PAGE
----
shooting, bombing the hell out of whatever they deam a “threat”. And people like you think it is fine, because that is just like war is..

                And now we have the mess including terrorist attacks in Europe. Thanks US!

              • JimS says:

                Sure. No doubt. But to say that there are no repercussions is ridiculous. There is nothing laudable in an action that has no consequence.. The action is rendered mute, meaningless, if nothing is at risk.

    • Properal says:


      Why not hold those that committed the crimes that Manning exposed to the same criteria you are holding Manning?


      • JimS says:

        I have yet to determine what crimes the material released by Manning reveal. Are you talking about the vehicle that was hit by the Apache?

        • JimS says:

          I do not know why I can’t respond directly to your comments:

          Do you know that’s what he thought, JimS?
          If you try to stop an armed robbery, the robber shoots and misses, and you tackle him and hold him while the cops come, would you expect bloggers around the country to be saying, “Tsk tsk, it would have been fair if JimS got shot and killed by that robber. I just hope other people don’t try to do the same thing now. What a shame he didn’t get plugged.” ?

          No. I do not know what he thought, but everyone seems to be inferring that he id not commit a crime. Manning did indeed commit a crime. If I break into a lab to free the animals used in experiments, I may be morally right, but I am guilty of a crime. Rosa Parks was morally right, but was guilty of a crime and willing to suffer the consequences. Manning committed a far more serious crime.

          I am sorry I do not follow your robber analogy. Let me say this, if I shot a bank robber and the bullet sailed through him and killed a teller, I might be guilty of manslaughter, even though my actions may have been justified. If someone is doing wrong in their home and I break in to try and save the children and upon my break in I am shot as a home intruder, that is a risk I take.

          Manning had to have known he was going to go to prison for for his actions. There is no possible way he did not know what he did was wrong. There is no way he was not aware of the penalties. If I thought his actions right, I would think them even more heroic if he did them willingly accepting of the cost/penalties.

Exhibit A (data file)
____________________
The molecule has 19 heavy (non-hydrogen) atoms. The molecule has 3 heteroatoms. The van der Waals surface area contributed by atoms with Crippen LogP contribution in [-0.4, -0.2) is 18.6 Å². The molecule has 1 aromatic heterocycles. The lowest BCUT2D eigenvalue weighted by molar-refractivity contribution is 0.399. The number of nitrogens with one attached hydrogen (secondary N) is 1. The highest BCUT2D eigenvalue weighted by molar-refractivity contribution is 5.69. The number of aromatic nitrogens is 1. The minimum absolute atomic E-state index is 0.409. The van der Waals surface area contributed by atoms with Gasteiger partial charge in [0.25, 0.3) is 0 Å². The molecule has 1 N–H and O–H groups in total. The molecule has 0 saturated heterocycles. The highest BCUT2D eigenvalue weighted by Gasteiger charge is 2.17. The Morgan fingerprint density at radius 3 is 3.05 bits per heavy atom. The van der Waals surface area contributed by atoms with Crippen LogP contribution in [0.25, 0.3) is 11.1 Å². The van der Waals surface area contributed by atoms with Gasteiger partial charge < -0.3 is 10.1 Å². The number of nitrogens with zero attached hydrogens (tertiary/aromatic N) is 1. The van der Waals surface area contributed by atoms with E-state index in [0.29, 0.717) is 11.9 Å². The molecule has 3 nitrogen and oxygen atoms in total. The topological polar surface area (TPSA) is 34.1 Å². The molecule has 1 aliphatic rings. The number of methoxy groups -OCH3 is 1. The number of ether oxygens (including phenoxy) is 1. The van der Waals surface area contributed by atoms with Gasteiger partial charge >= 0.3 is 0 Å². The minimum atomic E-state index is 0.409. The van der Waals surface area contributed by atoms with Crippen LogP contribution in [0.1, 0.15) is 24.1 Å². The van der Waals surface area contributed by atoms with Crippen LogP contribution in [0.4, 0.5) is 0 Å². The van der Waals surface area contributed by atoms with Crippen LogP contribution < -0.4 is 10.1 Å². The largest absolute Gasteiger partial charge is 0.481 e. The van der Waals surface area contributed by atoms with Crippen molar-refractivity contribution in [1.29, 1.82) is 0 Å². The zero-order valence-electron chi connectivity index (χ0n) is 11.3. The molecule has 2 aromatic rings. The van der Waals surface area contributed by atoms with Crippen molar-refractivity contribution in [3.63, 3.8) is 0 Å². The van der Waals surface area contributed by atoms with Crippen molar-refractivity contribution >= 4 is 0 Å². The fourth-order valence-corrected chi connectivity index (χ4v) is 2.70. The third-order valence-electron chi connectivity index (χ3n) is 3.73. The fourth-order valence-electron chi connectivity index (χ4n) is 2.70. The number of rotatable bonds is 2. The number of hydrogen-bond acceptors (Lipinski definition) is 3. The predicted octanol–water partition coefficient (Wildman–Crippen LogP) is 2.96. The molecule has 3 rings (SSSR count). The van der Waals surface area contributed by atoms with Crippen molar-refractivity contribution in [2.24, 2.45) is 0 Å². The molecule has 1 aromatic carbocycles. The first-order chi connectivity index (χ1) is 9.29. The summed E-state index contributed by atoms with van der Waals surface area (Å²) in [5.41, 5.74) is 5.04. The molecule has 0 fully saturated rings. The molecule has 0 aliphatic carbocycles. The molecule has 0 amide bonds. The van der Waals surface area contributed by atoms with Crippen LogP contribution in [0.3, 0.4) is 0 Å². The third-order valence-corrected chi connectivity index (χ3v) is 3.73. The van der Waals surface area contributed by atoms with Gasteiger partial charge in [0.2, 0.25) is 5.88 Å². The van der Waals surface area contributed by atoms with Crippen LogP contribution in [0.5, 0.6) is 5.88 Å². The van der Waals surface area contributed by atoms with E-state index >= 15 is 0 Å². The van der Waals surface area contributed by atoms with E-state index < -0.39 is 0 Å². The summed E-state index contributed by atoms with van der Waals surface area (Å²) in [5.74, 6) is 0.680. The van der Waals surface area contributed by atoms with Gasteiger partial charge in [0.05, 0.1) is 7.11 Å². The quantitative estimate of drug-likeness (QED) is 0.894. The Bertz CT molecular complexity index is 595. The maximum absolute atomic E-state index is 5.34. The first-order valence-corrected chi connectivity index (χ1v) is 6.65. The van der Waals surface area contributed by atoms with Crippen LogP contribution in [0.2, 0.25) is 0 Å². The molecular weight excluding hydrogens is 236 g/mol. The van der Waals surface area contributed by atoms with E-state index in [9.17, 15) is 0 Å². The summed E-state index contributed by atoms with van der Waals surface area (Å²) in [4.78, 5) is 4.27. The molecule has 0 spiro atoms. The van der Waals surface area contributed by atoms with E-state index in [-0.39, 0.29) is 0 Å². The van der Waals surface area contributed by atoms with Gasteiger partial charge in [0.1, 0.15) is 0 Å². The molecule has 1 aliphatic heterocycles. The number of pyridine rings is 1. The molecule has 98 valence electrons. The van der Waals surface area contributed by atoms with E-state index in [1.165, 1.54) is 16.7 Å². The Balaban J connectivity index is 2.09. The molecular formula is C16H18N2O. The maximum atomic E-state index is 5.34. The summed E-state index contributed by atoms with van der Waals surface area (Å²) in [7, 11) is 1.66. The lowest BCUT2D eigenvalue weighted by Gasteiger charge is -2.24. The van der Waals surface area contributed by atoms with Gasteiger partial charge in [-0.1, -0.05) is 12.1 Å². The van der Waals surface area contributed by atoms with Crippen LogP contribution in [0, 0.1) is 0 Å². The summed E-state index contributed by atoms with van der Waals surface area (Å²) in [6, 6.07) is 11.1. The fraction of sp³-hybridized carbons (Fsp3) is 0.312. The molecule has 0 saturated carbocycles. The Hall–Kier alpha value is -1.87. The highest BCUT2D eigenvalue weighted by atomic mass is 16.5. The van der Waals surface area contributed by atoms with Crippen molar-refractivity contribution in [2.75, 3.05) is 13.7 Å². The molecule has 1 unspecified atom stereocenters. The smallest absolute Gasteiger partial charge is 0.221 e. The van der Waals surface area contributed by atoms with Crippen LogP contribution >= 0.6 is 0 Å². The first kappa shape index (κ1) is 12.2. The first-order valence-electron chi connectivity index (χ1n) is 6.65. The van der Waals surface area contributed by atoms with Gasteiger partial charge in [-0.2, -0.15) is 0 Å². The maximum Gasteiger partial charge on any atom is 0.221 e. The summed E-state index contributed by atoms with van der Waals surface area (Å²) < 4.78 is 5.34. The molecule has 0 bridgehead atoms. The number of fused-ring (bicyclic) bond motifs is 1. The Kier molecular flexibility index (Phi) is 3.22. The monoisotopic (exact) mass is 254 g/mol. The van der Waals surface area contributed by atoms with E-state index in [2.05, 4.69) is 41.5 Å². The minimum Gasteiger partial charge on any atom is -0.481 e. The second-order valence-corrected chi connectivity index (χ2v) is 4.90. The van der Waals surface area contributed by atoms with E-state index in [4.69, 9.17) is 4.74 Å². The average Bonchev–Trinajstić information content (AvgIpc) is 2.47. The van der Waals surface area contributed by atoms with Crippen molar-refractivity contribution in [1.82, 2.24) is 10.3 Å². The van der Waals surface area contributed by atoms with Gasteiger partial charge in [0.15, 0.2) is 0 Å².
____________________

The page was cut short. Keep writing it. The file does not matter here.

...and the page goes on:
• Dan says:

            JimS, do you send the State a check every time you drive faster than the speed limit, jaywalk, etc.? I’m wondering how sturdy your principle to face the consequences when you are breaking laws really is.

            • JimS says:

              That is a silly argument.

              When I speed, I do so knowing full well if I am caught I must pay a fine. Moreover, if I speed, I know I am risking my well being and the well being of others.

              I was recently stopped for a traffic violation. The officer could not understand why I would rather take a ticket than answer his questions. I told him, if in fact I had done wrong, he was duty bound to cite me. He obviously didn’t think too much of duty as he let me go.

              Manning did not turn himself in. He was caught. Perhaps I would of had more respect for him if he had turned himself in. I kind of like Ghandi arguing for the maximum sentence. Also, Manning did not commit some misdemeanor, he is guilty of a very serious offense, even if he is morally correct in doing so.

              Are you morally justified in killing an abortion doctor if you do not agree with him? Some may argue yes but few would argue that he wasn’t guilty of some crime.

              • Dan says:

                OK, so you apparently have no problem with avoiding facing the consequences for your crimes, even ones that endanger your well being and the well being of others. You’re prepared to face the consequences if caught, but even then if they give you a lighter sentence or no penalty at all, you accept that. I figured as much.

                Also, I don’t think anyone is arguing that Manning didn’t commit a crime. The argument is that it shouldn’t be illegal to blow the whistle on war crimes, and the punishment was completely evil.

    • ax123man says:

      It seems to me this assumes there exist no unjust laws. Either that or justice does not matter – ie, the only thing that matters is objectively reacting to legal text on paper. It also implies that legal text on paper can be objectively analyzed and applied, which is also false. We want law and justice to be something like math but it isn’t. There is no bottom line, but hey, if it makes you feel better…

  2. Andrew_FL says:

    Right because you’re only “Never Trump” if you’re a surveillance state loving neocon.

    Bad take.

    • Bob Murphy says:

      Andrew_FL did you know I was making an analogy to the Carrier deal (e.g. 1 and 2)?

    • Bob Murphy says:

      And your comment doesn’t make sense, Andrew_FL. The hypothetical guy in my post is against prison terms for people, period. That’s not a neocon stance.

      • Andrew_FL says:

        I think I have trouble understanding your jokes, Bob.

  3. Josiah says:


    Okay, mind blown again. But do you think the argument about computations leading to longer prison terms for other people is factually correct?

    • Bob Murphy says:

      I don’t know, Josiah, but I also don’t know that we should believe, “The total amount of dollars taken in taxation over the next 20 years will be constant” either.